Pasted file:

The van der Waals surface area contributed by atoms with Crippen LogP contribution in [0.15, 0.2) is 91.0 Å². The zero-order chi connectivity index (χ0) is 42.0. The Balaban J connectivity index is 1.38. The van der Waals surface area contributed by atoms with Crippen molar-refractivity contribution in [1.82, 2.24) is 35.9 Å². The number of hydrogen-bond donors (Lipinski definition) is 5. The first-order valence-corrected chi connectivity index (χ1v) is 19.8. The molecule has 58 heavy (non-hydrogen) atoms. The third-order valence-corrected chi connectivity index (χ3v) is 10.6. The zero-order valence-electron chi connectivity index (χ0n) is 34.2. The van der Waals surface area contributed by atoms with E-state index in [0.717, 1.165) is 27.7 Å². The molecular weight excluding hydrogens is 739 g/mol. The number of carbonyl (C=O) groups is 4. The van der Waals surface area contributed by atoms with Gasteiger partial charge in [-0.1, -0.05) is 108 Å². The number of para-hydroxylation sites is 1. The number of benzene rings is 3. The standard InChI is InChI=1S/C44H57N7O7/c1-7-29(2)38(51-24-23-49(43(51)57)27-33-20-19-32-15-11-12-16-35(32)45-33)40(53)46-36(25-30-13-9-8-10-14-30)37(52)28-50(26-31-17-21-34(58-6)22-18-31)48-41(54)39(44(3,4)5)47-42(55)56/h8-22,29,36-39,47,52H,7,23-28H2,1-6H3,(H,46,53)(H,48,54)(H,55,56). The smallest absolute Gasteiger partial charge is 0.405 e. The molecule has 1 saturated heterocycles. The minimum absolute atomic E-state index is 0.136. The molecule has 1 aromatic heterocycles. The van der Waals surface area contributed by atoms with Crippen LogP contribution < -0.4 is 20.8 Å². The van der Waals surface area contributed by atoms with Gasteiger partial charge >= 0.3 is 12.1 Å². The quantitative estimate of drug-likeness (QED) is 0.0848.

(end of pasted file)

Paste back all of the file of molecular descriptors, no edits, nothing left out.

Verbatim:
The van der Waals surface area contributed by atoms with Crippen LogP contribution in [0.15, 0.2) is 91.0 Å². The zero-order chi connectivity index (χ0) is 42.0. The Balaban J connectivity index is 1.38. The van der Waals surface area contributed by atoms with Crippen molar-refractivity contribution in [1.82, 2.24) is 35.9 Å². The number of hydrogen-bond donors (Lipinski definition) is 5. The first-order valence-corrected chi connectivity index (χ1v) is 19.8. The molecule has 58 heavy (non-hydrogen) atoms. The third-order valence-corrected chi connectivity index (χ3v) is 10.6. The zero-order valence-electron chi connectivity index (χ0n) is 34.2. The van der Waals surface area contributed by atoms with E-state index in [0.717, 1.165) is 27.7 Å². The molecular weight excluding hydrogens is 739 g/mol. The number of carbonyl (C=O) groups is 4. The van der Waals surface area contributed by atoms with Gasteiger partial charge in [-0.1, -0.05) is 108 Å². The number of para-hydroxylation sites is 1. The number of benzene rings is 3. The standard InChI is InChI=1S/C44H57N7O7/c1-7-29(2)38(51-24-23-49(43(51)57)27-33-20-19-32-15-11-12-16-35(32)45-33)40(53)46-36(25-30-13-9-8-10-14-30)37(52)28-50(26-31-17-21-34(58-6)22-18-31)48-41(54)39(44(3,4)5)47-42(55)56/h8-22,29,36-39,47,52H,7,23-28H2,1-6H3,(H,46,53)(H,48,54)(H,55,56). The smallest absolute Gasteiger partial charge is 0.405 e. The molecule has 1 saturated heterocycles. The minimum absolute atomic E-state index is 0.136. The molecule has 1 aromatic heterocycles. The van der Waals surface area contributed by atoms with Crippen LogP contribution < -0.4 is 20.8 Å². The van der Waals surface area contributed by atoms with Gasteiger partial charge >= 0.3 is 12.1 Å². The quantitative estimate of drug-likeness (QED) is 0.0848.